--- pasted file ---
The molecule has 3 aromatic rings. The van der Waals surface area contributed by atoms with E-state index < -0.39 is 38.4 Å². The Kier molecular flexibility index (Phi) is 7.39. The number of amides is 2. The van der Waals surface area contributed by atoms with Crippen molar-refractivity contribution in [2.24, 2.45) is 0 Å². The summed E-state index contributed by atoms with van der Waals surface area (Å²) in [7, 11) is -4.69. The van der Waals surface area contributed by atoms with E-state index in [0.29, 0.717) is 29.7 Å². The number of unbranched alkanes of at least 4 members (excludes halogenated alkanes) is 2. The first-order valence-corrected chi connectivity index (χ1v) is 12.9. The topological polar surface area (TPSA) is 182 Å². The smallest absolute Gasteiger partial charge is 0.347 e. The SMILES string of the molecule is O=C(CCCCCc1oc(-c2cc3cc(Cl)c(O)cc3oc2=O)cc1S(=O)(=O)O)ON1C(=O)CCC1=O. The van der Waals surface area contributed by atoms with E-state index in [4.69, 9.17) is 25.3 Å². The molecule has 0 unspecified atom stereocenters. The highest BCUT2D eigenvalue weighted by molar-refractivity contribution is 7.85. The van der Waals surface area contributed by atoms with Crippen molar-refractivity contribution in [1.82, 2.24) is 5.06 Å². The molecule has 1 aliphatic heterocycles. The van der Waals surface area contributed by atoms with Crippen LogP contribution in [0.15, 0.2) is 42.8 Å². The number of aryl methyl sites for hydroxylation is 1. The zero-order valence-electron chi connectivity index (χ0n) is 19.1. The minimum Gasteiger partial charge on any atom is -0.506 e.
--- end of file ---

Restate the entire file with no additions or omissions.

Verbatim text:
The molecule has 3 aromatic rings. The van der Waals surface area contributed by atoms with E-state index < -0.39 is 38.4 Å². The Kier molecular flexibility index (Phi) is 7.39. The number of amides is 2. The van der Waals surface area contributed by atoms with Crippen molar-refractivity contribution in [2.24, 2.45) is 0 Å². The summed E-state index contributed by atoms with van der Waals surface area (Å²) in [7, 11) is -4.69. The van der Waals surface area contributed by atoms with E-state index in [0.29, 0.717) is 29.7 Å². The number of unbranched alkanes of at least 4 members (excludes halogenated alkanes) is 2. The first-order valence-corrected chi connectivity index (χ1v) is 12.9. The topological polar surface area (TPSA) is 182 Å². The smallest absolute Gasteiger partial charge is 0.347 e. The SMILES string of the molecule is O=C(CCCCCc1oc(-c2cc3cc(Cl)c(O)cc3oc2=O)cc1S(=O)(=O)O)ON1C(=O)CCC1=O. The van der Waals surface area contributed by atoms with E-state index in [4.69, 9.17) is 25.3 Å². The molecule has 0 unspecified atom stereocenters. The highest BCUT2D eigenvalue weighted by molar-refractivity contribution is 7.85. The van der Waals surface area contributed by atoms with Crippen molar-refractivity contribution in [1.82, 2.24) is 5.06 Å². The molecule has 1 aliphatic heterocycles. The van der Waals surface area contributed by atoms with Crippen LogP contribution in [0.15, 0.2) is 42.8 Å². The number of aryl methyl sites for hydroxylation is 1. The zero-order valence-electron chi connectivity index (χ0n) is 19.1. The minimum Gasteiger partial charge on any atom is -0.506 e.